Guardians in Hell: How to Stop Killing Their Potential

*This second post in a four-part series is about a Guardian (one of four Business Chemistry types), how the wrong work environment kills her potential, and what could be done about it. Search #BCstories for post one of the series, about a Pioneer, and stay tuned for posts three and four, about a Driver and an Integrator, respectively (which I’ll also tag #BCstories).

Once a Guardian named Gwendolyn was given one month to coordinate the creation of a website illustrating her organization’s vision and how they were living it. This was a high-profile project dreamt up by the board, and one that lots of stakeholders deeply cared about. Was Gwen an expert on websites with a deep understanding of the vision? Did she have a broad network of connections to draw upon? Did she thrive in the role of herding cats? Not at all. She was highly skilled in other areas, but she got this particular project because she happened to be standing nearby when it was assigned. From her Guardian lens, this wasn’t a fairytale about being handed a golden opportunity. It was a horror story.

The good news was that because of the tight time frame, there were lots of resources (also known as people) assigned to the project. This was also bad news—lots of people to coordinate, and every one of them with strong opinions, hellbent on expressing them energetically, and all at the same time. Everyone was looking to her to make quick decisions but Gwen could barely think straight in their presence. And they seemed to be present all the time.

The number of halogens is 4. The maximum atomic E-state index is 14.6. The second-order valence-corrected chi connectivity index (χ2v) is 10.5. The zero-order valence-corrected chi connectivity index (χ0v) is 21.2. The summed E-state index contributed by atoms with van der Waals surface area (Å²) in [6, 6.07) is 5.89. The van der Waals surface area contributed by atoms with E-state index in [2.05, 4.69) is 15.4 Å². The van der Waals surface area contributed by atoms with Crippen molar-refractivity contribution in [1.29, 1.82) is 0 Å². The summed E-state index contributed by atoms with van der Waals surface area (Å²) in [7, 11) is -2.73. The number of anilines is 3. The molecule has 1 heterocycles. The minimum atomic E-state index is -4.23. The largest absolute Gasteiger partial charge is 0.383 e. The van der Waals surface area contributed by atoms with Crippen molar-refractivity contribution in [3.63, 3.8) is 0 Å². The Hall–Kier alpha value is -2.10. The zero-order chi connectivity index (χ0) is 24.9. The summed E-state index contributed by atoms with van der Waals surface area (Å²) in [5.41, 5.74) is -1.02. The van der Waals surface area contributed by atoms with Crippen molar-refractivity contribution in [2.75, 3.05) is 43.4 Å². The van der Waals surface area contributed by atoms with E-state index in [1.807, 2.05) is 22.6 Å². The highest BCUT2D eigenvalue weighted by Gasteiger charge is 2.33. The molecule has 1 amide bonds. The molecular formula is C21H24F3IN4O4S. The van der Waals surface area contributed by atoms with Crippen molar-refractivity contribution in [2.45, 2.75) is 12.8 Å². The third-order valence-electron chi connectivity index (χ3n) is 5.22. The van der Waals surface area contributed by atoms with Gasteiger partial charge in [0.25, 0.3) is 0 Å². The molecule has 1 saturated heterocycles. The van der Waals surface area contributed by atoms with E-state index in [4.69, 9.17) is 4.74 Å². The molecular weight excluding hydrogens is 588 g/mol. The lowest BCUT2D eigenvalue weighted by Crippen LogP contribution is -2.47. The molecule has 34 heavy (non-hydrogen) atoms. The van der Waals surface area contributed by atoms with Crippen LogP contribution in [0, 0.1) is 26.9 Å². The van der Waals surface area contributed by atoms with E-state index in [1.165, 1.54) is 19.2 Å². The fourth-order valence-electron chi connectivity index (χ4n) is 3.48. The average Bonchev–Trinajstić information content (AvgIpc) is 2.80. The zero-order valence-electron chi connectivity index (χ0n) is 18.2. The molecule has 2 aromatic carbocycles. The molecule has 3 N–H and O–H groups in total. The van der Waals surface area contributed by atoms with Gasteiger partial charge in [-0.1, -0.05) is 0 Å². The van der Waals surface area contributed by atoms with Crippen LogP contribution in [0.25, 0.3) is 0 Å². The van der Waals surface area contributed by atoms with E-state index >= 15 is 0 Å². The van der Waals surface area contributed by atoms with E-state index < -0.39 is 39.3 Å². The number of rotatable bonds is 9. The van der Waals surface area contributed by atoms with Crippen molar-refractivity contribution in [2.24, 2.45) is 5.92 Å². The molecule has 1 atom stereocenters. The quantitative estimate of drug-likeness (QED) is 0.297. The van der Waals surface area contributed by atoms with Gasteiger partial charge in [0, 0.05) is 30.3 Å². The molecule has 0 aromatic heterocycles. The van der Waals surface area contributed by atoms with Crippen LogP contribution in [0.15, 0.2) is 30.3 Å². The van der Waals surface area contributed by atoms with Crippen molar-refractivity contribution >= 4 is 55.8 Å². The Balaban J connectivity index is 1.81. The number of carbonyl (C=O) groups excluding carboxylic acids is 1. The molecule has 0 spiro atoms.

Gwen and her team were provided the “gift” of a dedicated section of their open-space work environment in which to collaborate. Because so many important people had a stake in the project, the team was expected to be visibly working together on site as much as possible. But that meant constant interruptions and no quiet place to think or to focus on the heads-down, detailed work that she, as a Guardian, typically excelled at. When she pointed this out to leadership they told her to stop being so inflexible—this is how innovative work gets done.

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